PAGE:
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Boston Marathon

Our hearts our joined in sorrow and outrage with our neighbors and friends of Boston.  Again an American city has been struck by terror.  We pray that those injured may find healing and the families of those murdered will find a measure of consolation.

As in Israel, the joy and celebration of today’s Yom Haatzmaut, Israel Independence Day, is tempered by yesterday’s Yom HaZikaron, Memorial Day.  My rejoicing is diminished.  And so I turn to Israel’s poetry.  I find myself once again pulled toward Yehuda Amichai’s poems. 

What follows is the poem Amichai read at the Nobel Peace Prize ceremony when Yitzhak Rabin, Shimon Peres and Yasir Arafat were awarded the 1994 prize and although that peace agreement is fractured I continue to cling to its dream. The poem seemed fitting for the hope of that occasion.  It gains poignancy with each passing year.  The urgent dream of peace is renewed with even greater force after yesterday. 

Not the peace of a cease-fire
not even the vision of the wolf and the lamb,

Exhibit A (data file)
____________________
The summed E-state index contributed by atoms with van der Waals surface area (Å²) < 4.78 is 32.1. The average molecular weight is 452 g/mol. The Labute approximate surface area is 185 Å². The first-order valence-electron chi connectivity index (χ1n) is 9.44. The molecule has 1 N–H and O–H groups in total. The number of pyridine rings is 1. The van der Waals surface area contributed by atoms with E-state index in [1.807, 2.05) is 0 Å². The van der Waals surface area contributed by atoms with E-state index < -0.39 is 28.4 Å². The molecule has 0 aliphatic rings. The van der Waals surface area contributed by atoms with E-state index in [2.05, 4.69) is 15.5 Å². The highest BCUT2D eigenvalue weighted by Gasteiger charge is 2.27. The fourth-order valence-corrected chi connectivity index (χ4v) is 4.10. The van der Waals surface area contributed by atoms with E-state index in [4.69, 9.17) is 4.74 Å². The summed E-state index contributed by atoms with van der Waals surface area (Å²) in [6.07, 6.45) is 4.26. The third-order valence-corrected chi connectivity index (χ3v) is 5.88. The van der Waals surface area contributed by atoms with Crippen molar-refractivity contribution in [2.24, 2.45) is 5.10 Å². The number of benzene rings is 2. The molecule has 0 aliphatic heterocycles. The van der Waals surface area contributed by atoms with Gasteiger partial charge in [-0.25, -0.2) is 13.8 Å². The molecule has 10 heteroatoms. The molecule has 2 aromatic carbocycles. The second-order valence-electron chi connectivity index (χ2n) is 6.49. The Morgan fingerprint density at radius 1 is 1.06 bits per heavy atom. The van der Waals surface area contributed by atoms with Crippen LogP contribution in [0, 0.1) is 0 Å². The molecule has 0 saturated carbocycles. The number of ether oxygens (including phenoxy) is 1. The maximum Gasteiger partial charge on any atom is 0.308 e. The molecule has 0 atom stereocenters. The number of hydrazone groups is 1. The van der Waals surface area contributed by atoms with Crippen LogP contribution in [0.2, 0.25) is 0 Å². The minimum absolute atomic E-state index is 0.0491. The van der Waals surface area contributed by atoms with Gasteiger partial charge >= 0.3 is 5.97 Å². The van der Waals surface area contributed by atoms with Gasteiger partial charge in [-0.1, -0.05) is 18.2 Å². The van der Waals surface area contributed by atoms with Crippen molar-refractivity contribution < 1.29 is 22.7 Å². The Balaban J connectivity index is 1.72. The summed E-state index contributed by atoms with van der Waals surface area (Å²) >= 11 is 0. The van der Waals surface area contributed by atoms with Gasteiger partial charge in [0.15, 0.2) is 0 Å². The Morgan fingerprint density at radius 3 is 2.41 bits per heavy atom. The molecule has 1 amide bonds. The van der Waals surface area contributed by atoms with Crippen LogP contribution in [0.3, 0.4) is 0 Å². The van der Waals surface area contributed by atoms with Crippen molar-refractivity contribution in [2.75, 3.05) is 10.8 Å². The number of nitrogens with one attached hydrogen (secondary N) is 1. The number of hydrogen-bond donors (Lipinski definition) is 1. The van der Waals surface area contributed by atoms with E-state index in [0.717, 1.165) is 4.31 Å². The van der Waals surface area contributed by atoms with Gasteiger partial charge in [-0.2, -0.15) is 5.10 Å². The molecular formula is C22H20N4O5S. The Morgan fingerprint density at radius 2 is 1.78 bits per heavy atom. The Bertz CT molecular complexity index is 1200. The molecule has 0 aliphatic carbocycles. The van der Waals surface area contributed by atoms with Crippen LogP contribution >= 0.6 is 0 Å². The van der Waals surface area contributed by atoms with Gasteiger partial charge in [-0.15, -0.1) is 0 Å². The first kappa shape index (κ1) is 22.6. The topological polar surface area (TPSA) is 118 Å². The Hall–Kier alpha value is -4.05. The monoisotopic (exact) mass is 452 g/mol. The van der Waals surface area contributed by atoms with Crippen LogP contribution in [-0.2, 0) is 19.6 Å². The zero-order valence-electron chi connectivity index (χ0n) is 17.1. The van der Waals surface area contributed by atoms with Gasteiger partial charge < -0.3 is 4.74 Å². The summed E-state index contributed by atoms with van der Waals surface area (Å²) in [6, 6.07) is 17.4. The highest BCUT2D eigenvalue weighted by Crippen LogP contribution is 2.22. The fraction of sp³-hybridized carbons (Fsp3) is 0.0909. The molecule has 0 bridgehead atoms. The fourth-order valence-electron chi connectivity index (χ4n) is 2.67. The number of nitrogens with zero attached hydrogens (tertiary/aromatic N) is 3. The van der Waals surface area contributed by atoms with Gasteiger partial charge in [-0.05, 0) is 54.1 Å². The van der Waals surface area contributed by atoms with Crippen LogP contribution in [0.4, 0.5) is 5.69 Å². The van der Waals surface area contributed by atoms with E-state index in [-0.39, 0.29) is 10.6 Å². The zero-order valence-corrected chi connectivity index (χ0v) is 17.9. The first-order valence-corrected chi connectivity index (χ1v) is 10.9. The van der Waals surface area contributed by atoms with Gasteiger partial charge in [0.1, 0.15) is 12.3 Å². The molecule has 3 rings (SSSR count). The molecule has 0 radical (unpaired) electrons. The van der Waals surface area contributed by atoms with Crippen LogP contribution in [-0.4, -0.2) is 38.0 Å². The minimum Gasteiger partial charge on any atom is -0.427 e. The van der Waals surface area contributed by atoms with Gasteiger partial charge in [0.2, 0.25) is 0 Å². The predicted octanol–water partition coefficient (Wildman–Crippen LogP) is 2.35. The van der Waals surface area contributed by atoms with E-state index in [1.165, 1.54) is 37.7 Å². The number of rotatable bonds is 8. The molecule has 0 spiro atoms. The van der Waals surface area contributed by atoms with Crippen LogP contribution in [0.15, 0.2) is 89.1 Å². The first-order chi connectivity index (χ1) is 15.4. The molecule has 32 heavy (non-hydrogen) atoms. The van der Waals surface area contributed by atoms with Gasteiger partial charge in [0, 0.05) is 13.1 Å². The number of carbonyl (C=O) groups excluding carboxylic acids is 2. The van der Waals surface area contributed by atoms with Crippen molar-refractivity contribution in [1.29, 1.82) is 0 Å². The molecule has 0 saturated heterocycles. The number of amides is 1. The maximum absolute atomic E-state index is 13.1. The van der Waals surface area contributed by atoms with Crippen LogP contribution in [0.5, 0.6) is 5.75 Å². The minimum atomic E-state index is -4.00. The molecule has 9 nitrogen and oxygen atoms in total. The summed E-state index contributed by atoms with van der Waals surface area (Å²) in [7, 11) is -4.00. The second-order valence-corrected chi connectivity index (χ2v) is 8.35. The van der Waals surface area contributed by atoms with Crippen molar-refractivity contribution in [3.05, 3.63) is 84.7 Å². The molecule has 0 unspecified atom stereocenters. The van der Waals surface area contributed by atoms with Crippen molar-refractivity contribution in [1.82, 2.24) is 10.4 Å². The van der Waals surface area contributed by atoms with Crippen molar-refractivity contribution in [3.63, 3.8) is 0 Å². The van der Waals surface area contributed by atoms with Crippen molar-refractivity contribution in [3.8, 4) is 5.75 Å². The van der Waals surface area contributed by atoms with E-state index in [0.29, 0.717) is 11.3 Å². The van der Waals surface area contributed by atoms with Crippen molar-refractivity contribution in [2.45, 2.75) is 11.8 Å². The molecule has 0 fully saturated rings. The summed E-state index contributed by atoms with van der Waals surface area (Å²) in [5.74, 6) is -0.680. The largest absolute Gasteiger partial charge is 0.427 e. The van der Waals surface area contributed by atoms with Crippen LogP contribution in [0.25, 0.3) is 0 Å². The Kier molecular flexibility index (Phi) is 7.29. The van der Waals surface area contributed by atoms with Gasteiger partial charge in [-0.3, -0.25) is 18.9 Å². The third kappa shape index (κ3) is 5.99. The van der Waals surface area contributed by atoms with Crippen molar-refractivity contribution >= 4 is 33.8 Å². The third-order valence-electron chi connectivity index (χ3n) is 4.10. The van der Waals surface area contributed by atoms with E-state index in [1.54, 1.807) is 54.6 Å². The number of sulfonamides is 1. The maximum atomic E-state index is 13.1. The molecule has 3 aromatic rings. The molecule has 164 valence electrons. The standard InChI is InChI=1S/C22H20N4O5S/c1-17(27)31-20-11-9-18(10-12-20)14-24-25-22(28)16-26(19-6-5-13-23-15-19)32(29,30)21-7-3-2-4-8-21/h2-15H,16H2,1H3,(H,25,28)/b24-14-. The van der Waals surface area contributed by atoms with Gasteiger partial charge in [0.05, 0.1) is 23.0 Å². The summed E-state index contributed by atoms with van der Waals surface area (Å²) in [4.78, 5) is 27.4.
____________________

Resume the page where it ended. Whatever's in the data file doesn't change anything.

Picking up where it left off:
but rather
as in the heart when the excitement is over
and you can talk only about a great weariness.
I know that I know how to kill,
that makes me an adult.
And my son plays with a toy gun that knows
how to open and close its eyes and say Mama.
A peace
without the big noise of beating swords into ploughshares,
without words, without
the thud of the heavy rubber stamp: let it be
light, floating, like lazy white foam.
A little rest for the wounds—
who speaks of healing?
(And the howl of the orphans is passed from one generation
to the next, as in a relay race:
the baton never falls.)
Let it come
like wildflowers,  
suddenly, because the field
must have it: wildpeace.

Peace remains my prayer—for Israel, for America, for the world.  I vow.  I will never allow terrorism to diminish my choices.  I will not allow it to destroy my dreams.  May our children, and our children’s children be granted a world free from terror.  And may peace come soon—because we must have it.